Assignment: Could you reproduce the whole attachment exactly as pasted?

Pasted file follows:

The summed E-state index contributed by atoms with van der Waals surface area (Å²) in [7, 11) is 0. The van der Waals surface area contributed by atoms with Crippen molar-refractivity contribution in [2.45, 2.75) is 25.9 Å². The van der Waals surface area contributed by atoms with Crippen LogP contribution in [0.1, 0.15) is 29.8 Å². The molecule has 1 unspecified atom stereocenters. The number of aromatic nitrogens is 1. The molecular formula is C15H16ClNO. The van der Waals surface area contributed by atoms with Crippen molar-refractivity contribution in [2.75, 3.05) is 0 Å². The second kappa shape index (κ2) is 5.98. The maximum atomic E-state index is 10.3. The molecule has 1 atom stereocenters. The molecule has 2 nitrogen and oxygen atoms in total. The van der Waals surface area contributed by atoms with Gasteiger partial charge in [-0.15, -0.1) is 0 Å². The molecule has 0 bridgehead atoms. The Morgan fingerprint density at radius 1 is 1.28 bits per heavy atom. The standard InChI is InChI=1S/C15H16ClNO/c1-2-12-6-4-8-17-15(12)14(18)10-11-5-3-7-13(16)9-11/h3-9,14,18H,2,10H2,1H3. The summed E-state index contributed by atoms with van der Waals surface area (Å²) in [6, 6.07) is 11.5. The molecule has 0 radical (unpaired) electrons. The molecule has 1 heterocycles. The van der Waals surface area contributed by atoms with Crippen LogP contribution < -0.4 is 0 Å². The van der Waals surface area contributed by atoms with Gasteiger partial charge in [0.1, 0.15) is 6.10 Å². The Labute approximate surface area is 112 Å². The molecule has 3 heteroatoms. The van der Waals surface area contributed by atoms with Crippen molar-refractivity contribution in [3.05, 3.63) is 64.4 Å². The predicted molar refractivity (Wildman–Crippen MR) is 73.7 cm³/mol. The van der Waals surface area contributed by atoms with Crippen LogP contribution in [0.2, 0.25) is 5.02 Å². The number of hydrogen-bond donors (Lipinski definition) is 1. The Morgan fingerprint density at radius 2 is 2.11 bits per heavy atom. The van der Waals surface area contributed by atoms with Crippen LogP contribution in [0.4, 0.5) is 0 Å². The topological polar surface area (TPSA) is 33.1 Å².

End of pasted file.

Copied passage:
The summed E-state index contributed by atoms with van der Waals surface area (Å²) in [7, 11) is 0. The van der Waals surface area contributed by atoms with Crippen molar-refractivity contribution in [2.45, 2.75) is 25.9 Å². The van der Waals surface area contributed by atoms with Crippen LogP contribution in [0.1, 0.15) is 29.8 Å². The molecule has 1 unspecified atom stereocenters. The number of aromatic nitrogens is 1. The molecular formula is C15H16ClNO. The van der Waals surface area contributed by atoms with Crippen molar-refractivity contribution in [2.75, 3.05) is 0 Å². The second kappa shape index (κ2) is 5.98. The maximum atomic E-state index is 10.3. The molecule has 1 atom stereocenters. The molecule has 2 nitrogen and oxygen atoms in total. The van der Waals surface area contributed by atoms with Gasteiger partial charge in [-0.15, -0.1) is 0 Å². The molecule has 0 bridgehead atoms. The Morgan fingerprint density at radius 1 is 1.28 bits per heavy atom. The standard InChI is InChI=1S/C15H16ClNO/c1-2-12-6-4-8-17-15(12)14(18)10-11-5-3-7-13(16)9-11/h3-9,14,18H,2,10H2,1H3. The summed E-state index contributed by atoms with van der Waals surface area (Å²) in [6, 6.07) is 11.5. The molecule has 0 radical (unpaired) electrons. The molecule has 1 heterocycles. The van der Waals surface area contributed by atoms with Crippen LogP contribution < -0.4 is 0 Å². The van der Waals surface area contributed by atoms with Gasteiger partial charge in [0.1, 0.15) is 6.10 Å². The Labute approximate surface area is 112 Å². The molecule has 3 heteroatoms. The van der Waals surface area contributed by atoms with Crippen molar-refractivity contribution in [3.05, 3.63) is 64.4 Å². The predicted molar refractivity (Wildman–Crippen MR) is 73.7 cm³/mol. The van der Waals surface area contributed by atoms with Crippen LogP contribution in [0.2, 0.25) is 5.02 Å². The number of hydrogen-bond donors (Lipinski definition) is 1. The Morgan fingerprint density at radius 2 is 2.11 bits per heavy atom. The van der Waals surface area contributed by atoms with Crippen LogP contribution in [0.4, 0.5) is 0 Å². The topological polar surface area (TPSA) is 33.1 Å².